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18 Management Classics you should Read

1. Peter Drucker’s The Effective Executive (Harper and Row, 1966) The “dean” of management writers dissects and analyzes the qualities of effective and efficient managers.

2. Henry Mintzberg’s The Nature of Managerial Work (Harper and Row, 1973) Based on observations of real managers doing real work, Mintzberg discusses the frenetic, often chaotic, nature of managerial role and responsibilities.

3. Tom Wolfe’s The Right Stuff (Bantam, 1980) This case study of the recruitment, selection, and training of the first NASA astronauts provides an illuminating analysis of teamwork, talent and performance.

4. Thomas Peters and Robert Waterman’s In Search of Excellence (Harper and Row, 1982) This book’s eight criteria for excellent companies spawned a movement towards excellent and is as applicable today as when it first appeared.

5. Douglas McGregor’s The Human Side of Enterprise (McGraw-Hill, 1960) One of the classics of the human relations movement. Discusses the importance of values and needs as determinates of productivity and morale.

6. William Ouch’s Theory Z: How American Business Can Meet the Japanese Challenge (Addison-Wesley, 1981) Compare American and Japanese management styles and proposed theory Z as a hybrid of the two to solve contemporary management problems.

7. Herbert Simon’s Administrative Behavior (Free Press, 1957) The Nobel laureate in economics introduces the concept of “satisficing”- meaning that managers are always negotiating for the best solution given the constraints of the situation.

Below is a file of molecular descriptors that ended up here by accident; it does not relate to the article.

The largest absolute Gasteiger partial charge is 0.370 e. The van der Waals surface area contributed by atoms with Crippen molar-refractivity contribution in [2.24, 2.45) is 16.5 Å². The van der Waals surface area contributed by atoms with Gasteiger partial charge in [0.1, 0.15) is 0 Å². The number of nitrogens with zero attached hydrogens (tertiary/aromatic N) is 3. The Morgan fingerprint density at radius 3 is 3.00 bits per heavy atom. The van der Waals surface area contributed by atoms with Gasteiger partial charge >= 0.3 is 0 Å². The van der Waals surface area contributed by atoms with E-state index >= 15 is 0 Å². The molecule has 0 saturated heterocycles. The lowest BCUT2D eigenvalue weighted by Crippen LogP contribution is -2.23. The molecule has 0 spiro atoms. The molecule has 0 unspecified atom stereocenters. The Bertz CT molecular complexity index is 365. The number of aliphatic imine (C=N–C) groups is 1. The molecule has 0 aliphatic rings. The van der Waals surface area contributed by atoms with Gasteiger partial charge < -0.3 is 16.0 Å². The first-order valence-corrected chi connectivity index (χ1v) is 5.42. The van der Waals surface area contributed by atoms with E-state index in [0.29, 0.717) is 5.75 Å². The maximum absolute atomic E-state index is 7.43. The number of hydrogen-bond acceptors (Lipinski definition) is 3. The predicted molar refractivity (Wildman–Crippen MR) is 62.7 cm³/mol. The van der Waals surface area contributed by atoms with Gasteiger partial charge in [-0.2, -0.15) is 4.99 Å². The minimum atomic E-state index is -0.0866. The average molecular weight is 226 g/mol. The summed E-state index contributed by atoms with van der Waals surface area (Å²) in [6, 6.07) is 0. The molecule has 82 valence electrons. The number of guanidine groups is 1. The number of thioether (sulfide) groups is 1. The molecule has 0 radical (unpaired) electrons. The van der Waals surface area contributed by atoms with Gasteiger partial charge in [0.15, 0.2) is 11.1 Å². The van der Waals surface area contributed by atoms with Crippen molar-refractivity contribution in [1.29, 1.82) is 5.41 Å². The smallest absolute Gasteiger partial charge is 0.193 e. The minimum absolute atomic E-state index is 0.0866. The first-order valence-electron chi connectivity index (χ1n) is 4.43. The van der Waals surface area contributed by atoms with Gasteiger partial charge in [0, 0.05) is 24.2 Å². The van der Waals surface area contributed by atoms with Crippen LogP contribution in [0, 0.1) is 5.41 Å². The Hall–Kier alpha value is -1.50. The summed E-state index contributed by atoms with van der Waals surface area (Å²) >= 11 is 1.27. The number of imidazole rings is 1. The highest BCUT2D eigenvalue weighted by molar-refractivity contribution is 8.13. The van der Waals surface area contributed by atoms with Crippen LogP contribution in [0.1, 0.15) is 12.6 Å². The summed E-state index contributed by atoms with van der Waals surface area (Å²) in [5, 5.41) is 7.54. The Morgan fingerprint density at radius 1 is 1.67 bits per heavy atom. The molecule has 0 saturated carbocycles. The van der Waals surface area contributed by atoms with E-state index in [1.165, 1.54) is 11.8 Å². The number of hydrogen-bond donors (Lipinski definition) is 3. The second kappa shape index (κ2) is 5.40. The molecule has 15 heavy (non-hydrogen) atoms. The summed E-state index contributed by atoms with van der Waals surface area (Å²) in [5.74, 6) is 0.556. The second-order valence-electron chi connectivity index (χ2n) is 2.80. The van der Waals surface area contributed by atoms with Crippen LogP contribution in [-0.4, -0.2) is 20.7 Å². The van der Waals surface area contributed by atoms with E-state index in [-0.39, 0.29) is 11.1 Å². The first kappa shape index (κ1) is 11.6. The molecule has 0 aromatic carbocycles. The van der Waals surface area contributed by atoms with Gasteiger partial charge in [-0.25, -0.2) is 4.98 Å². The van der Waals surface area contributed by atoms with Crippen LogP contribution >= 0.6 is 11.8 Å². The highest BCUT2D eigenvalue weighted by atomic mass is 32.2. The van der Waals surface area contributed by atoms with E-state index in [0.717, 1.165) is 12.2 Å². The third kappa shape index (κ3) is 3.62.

8. Carl Roger’s On Becoming Person (Houghton Mifflin, 1961) Often cited as a classic in the field of human resource development.

9. Frederick Herzberg’z “One More Time: How Do You Motivate Employees?” (Harvard Business Review, Jan-Feb., 1968, p. 53-62) Herzberg believes that motivation derives from the nature of the work itself, not from rewards and fringe benefits.

10. Michael Porter’s Competitive Advantage: Techniques for Analyzing Industries and Competitors (Free Press, 1980.) A seminal work on the nature of competitive advantage and competitive strategy.

11. Terence Deal and Allan Kennedy’s Corporate Cultures: The rites and Rituals of Corporate Life (Addison-Wesley, 1982) This book made corporate culture a buzzword.

12. Warren Bennis and Burt Nanus’s Leadership: Strategies for Taking Charge (Harper and Row, 1985) Insightful analysis of the qualities and characteristics of effective leaders.

13. Roger Von Oech’s A Whack on the side of the Head (Warner Books 1984) This fun book is a creativity seminar unto itself. After you read this book you’ll see decision making in a new light.

14. Roger Fisher and William Ury’s Getting to Yes (Penguin Press, 1981) The most frequently cited book on how to incorporate “win-win negotiations.

15. W. Edwards Deming’s out of the Crisis (MIT Press, 1986) A gospel for those interested in implementing total quality management and statistical process control.

16. Anthony Jay’s Management and Machiavelli (Holt, Rinehart and Winston, 1967) Power, influence and authority are the essence of management.

17. Kenneth Blanchard and Spencer Johnson’s The One Minute Manager (Morrow, 1981) Takes complex ideas and discusses them simply and entertainingly.

18. Dale Carnegie’s How to Win Friends and Influence People (1936) Carnegie’s timeless message was how to communicate effectively with other people, motivate them to achieve, and discover the leader inside yourself.

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